Ride the Lightning

Cybersecurity and Future of Law Practice Blog
by Sharon D. Nelson Esq., President of Sensei Enterprises, Inc.

What if the Lights All Go Out? Cyberinsurance is Not Prepared

July 14, 2022

CyberScoop reported on July 11 that the cyberinsurance market has a critical infrastructure problem. There is increasing concern that there may be assaults on critical infrastructure, particularly with the war in Ukraine and knowledge that Russian cyberattack capabilities have grown.

“The cyber insurance industry is not just discovering the cyber risk, with respect to critical infrastructure,” said Michael Phillips, chief risk officer at cyber insurance firm Resilience. “I think what is new is there is a more vivid understanding in the market that the time to understand systemic cyber risk and the risk to critical infrastructure is now.”

Policymakers are wondering if the government should intervene with its own form of insurance, a U.S. Government Accountability Office report last month showed.

“The Department of the Treasury’s Federal Insurance Office (FIO) and the Department of Homeland Security’s Cybersecurity and Infrastructure Security Agency (CISA) both have taken steps to understand the financial implications of growing cybersecurity risks,” the report notes. “However, they have not assessed the extent to which risks to critical infrastructure from catastrophic cyber incidents and potential financial exposures warrant a federal insurance response.”

Monica Shokai, Head of Business Rick and Insurance at Google Cloud has said, “The first problem with the cyber industry is that the past doesn’t necessarily predict the future.”

Cybersecurity insurance initially was a means to deal with cybersecurity issues such as data breaches and the lawsuits and regulatory penalties that frequently followed.

That changed quickly in 2017 when the WannaCry and NotPetya attacks demonstrated how fast a cyberattack could have resounding consequences around the globe. Then came another crisis moment for the industry: a rapid rise in ransomware attacks and an increase in ransomware demands, including a high-profile ransomware attack on U.S. fuel provider Colonial Pipeline.

Most types of insurance, such as auto insurance, rely on previous data to predict future risks.

Cybersecurity insurance analysts, however, are up against a rapidly changing threat landscape, making it difficult to know what kinds of risks companies will have to face. As ransomware attacks rose, a surge of expensive claims took the industry by surprise, leading to escalating premiums and reduced coverage.

Assessing the risks becomes more difficult when ransomware and other attacks hit our critical infrastructure.  Part of the problem, experts say, is getting good data to build actuarial models. Cyber incidents often go unreported and there’s no comprehensive set of data from either industry or the government.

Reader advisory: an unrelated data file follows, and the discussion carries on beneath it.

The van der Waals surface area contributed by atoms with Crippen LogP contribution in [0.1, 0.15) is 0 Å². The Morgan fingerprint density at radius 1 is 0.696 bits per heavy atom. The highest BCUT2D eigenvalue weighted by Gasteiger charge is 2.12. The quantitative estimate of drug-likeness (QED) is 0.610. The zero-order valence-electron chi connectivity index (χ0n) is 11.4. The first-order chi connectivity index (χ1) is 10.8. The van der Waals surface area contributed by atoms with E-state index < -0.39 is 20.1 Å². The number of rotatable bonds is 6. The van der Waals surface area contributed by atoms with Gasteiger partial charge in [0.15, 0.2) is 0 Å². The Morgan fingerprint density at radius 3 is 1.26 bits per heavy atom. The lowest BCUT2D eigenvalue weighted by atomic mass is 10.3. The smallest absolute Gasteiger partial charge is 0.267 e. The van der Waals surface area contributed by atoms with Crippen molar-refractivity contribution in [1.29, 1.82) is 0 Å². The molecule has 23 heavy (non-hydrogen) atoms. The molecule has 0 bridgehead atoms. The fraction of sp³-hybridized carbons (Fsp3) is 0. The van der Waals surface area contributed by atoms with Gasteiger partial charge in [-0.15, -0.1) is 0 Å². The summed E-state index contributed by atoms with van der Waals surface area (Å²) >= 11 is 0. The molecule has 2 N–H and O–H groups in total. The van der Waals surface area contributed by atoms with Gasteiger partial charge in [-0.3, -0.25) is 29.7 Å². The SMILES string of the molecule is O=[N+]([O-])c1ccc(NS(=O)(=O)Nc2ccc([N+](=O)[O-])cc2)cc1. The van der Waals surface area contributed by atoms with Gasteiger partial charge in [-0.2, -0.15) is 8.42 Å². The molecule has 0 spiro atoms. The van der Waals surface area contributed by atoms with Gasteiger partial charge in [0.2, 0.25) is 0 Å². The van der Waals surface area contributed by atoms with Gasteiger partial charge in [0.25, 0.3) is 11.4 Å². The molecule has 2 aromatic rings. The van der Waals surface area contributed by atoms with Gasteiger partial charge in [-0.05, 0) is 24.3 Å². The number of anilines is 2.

A law passed earlier this year requiring critical infrastructure owners and operators to report incidents to the Department of Homeland Security’s Cybersecurity and Infrastructure Security Agency may help, but it won’t go into effect for at least another two years. And that may be too late.

There are private sector initiatives also seeking to solve the data gap. CyberAcuView, a 20-member consortium of global cyber insurance companies, was established last year to put together data and experience to address industry problems such as assessing systemic risk.

Should the government intervene? Some federal insurance for cyber assistance already exists. The Terrorism Risk Insurance Program (TRIP), created in 2002 to underwrite acts of terrorism, covers cybersecurity incidents that are “violent or coercive in nature.”

A problem here: There’s no clear definition of what kind of cyberattacks apply, experts say.

Insurers are left with “a kind of vague sense the federal government might provide some support for insurance in the event of a really catastrophic cyber attack, but without [the government] defining what the parameters of that are,” said Josephine Wolff, an associate professor of cybersecurity policy at Tufts University.

As government auditors now ask CISA and the FIO to report to Congress as to whether the federal government should create a federal funding mechanism as a backstop for the industry, experts are hoping that policymakers don’t make the same errors.

A logical first step, according to insurers, would be for the government to provide a clearer definition of what critical infrastructure means. Without this guidance, it’s hard for the industry to know how to set limits on policies.

Even when high-risk scenarios are defined, the minimum standards that insurers should enforce aren’t always clear. More government guidance on cybersecurity standards could also help with that, experts say.

“A lot of the traditional assessment techniques that insurers would rely on or other companies rely on are not yet present in the operational technology space that several of these critical infrastructure providers will rely on,” said Sharon Chand, a principal with Deloitte’s cyber risk services. As a result, it’s more difficult to assess what to put “in place to protect against some of those high priority cyber threat scenarios.”

Clearly, a lot of work needs to be done relatively quickly because right now we really don’t know what will happen if all the lights go out. That is ominous in the face of the rising threats from Russia, in particular.

Sharon D. Nelson, Esq., PresidentSensei Enterprises, Inc.
3975 University Drive, Suite 225Fairfax, VA 22030
Email:   Phone: 703-359-0700
Digital Forensics/Cybersecurity/Information Technology